So what does this mean? In the absolutely horrible event that Crosby has to sit for a long time again, it means absolutely nothing, the Pens will carry on, business as usual, as they always do. If Crosby is able to return to the line-up soon, then there is a bigger question to be answered – I just hope the coaching staff will seek to answer it differently.
A few more caveats both pertaining to the PP and other things.
- If Crosby does come back and starts playing on the other PP with say Staal and Kennedy, you can’t even tell me that that wouldn’t still be really dangerous. Also if you apply the exact same system to that group and put Martin and Dupuis on the back line that unit might be able to challenge the other one for which is actually better.
- Steve Sullivan represents the latest in the line of “diamond-in-the-rough bargain veteran pickups by Ray Shero.” He’s just done everything that’s been asked of him, and he’s provided pretty decent offense when its been needed. Despite all of that, I wonder if the Penguins could consider taking him off the top unit of the PP if Crosby can get back within the next few games. Throughout it all, they’ve always tried to force Malkin into being the point player on the PP, but now that the Pens have a really good shooter and a good down low guy, and neither of them are Crosby or Malkin, I wonder if it might be wise to try Crosby there – Crosby has always been really good when he’s presented with a challenge so this might be a good exhibition, and it should be noted that Sullivan scored 2 of the 4 PP goals when Crosby was in the line-up, and both of them were scored much closer to the net than a point player typically would find themselves. You know Crosby would be even better at finding those opportunities.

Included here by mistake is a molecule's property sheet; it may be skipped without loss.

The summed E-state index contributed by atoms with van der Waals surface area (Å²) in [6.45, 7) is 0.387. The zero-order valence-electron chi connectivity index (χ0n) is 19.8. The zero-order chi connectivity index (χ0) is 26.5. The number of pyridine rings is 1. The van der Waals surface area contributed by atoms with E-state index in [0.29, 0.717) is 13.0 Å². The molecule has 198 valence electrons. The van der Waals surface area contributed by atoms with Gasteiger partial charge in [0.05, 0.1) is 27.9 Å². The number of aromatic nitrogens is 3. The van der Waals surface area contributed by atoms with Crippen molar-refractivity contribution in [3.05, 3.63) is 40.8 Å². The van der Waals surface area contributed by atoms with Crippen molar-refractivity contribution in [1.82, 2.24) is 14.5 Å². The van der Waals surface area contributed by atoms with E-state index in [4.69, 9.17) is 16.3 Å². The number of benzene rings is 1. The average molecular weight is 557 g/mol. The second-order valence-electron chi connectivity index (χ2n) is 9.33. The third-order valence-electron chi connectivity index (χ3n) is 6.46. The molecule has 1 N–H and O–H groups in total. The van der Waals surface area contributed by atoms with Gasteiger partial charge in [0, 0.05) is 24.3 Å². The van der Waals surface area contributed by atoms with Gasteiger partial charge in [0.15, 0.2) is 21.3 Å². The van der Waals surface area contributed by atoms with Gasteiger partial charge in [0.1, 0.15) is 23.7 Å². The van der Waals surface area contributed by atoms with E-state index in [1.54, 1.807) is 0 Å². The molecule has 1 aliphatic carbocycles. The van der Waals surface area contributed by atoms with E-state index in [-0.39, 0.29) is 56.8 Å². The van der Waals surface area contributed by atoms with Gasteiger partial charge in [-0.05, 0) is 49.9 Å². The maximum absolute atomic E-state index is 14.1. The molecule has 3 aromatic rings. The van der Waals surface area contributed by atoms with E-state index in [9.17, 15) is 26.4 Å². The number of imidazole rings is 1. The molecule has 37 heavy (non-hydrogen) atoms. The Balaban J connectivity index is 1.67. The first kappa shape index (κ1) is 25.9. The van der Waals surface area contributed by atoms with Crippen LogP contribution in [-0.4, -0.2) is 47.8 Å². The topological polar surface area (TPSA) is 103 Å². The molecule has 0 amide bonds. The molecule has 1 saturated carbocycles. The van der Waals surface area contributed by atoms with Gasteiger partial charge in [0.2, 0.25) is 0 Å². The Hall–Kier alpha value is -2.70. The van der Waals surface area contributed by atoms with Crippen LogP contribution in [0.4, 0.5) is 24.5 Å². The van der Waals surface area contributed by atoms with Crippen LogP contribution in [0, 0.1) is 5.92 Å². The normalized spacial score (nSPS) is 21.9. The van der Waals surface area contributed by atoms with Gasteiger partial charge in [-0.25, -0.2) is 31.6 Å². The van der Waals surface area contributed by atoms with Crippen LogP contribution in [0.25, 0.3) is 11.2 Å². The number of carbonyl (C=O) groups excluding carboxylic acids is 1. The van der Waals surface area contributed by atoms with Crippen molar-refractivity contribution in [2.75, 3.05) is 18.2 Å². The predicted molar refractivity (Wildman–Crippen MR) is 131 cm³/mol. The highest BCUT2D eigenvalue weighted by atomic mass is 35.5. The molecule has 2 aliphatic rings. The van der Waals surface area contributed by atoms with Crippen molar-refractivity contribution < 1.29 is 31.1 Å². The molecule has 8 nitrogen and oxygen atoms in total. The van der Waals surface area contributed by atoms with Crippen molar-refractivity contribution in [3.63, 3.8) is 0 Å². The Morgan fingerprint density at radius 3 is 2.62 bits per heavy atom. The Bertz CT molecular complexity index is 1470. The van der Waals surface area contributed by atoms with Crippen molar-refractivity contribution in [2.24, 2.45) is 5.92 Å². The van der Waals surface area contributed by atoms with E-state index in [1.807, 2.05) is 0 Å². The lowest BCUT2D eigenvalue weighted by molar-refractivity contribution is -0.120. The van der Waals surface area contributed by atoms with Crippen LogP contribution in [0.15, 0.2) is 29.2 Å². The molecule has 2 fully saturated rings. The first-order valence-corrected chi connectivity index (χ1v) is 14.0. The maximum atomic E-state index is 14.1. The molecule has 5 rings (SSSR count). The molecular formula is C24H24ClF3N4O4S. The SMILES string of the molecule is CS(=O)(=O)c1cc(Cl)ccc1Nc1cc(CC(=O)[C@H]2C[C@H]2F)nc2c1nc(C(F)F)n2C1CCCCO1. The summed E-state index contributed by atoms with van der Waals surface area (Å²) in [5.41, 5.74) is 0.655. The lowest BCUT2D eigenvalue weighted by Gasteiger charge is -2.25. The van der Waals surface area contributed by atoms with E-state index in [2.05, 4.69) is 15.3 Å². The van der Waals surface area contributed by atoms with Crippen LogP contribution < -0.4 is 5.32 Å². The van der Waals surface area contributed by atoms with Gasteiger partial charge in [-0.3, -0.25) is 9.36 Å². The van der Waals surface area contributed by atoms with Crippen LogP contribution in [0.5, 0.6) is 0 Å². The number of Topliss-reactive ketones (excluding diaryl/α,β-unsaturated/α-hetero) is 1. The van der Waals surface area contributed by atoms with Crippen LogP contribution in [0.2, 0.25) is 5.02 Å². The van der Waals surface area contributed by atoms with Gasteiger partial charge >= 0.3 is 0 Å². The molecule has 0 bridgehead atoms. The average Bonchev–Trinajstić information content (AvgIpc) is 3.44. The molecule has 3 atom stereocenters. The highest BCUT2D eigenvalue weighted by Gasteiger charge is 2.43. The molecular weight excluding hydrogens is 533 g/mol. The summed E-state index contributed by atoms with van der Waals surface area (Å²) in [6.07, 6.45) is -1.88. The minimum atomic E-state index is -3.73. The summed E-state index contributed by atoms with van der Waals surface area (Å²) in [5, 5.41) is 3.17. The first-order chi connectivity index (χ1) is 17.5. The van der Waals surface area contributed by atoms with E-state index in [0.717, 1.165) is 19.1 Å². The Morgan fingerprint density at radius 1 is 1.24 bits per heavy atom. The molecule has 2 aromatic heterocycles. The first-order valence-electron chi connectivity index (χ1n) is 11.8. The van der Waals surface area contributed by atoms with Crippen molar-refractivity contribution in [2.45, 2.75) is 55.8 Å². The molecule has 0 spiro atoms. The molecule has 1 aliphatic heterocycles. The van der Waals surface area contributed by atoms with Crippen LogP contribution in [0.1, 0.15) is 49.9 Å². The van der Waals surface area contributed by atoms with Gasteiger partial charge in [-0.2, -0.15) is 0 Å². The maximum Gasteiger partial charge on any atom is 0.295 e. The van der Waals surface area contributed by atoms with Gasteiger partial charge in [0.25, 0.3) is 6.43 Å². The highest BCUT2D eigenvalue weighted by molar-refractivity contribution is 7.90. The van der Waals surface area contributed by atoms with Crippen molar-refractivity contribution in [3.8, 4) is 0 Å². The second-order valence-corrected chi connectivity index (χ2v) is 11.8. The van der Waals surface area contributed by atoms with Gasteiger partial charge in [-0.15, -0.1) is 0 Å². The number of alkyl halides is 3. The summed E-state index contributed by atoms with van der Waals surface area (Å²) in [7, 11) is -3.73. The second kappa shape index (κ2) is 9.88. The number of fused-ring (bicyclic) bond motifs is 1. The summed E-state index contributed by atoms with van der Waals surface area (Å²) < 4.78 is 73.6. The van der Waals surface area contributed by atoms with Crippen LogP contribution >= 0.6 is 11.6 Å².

- I think I understand why everyone hates Chris Kunitz. In the post-lockout era of the NHL, Kunitz is pretty much the first and only player the Pens have had on their roster who constitutes a “mid-career” scorer. To this point Penguins fans have always been spoiled with either incredible young stars, grisled veterans who find themselves rejuvenated for a year by playing with said young stars, or a bunch of grinders who accept almost the league minimum to have the chance to play on a championship caliber team. Kunitz isn’t like that, he joined the team in his late 20s after having been in the league for 6 full seasons already, he came to the team as a proven 20 goal/ 50 point type of player, he still is today. In addition to good production, he also is a good locker room presence, a physically sound player, and I’m pretty sure the most productive line-mate for Sid over the course of Sid’s career. Despite all of that, people still seem to dislike him. I believe it all boils down to his salary cap number. As the only forward who can really be viewed as a mid-career scorer, he is the only forward on the team who comes close to having a fair market contract value. His cap number came with him when he came from the Ducks, and that shows how much teams that aren’t guaranteed to be as competitive as the Penguins have to pay to bring in (or in their case, keep) decent talent. Further, his $3.75 million cap hit is based on 07-08 money, if he had left in the offseason this coming summer, he likely would have made $4.5-$5 million on a team that was desperate for scoring. Thus, the fact that Kunitz resigned with the Penguins for the same figure should actually be viewed as a great move by Ray Shero, and a hometown discount given by Chris Kunitz.
- To compare, the other mid-career players of major consequence on the Penguins roster are Brooks Orpik, Zbynek Michalek, and Paul Martin. They make $4 million, $4.5 million, and $5 million respectively – thus Kunitz isn’t getting overpaid or underproducing, he’s getting paid what good, experienced players make in the NHL.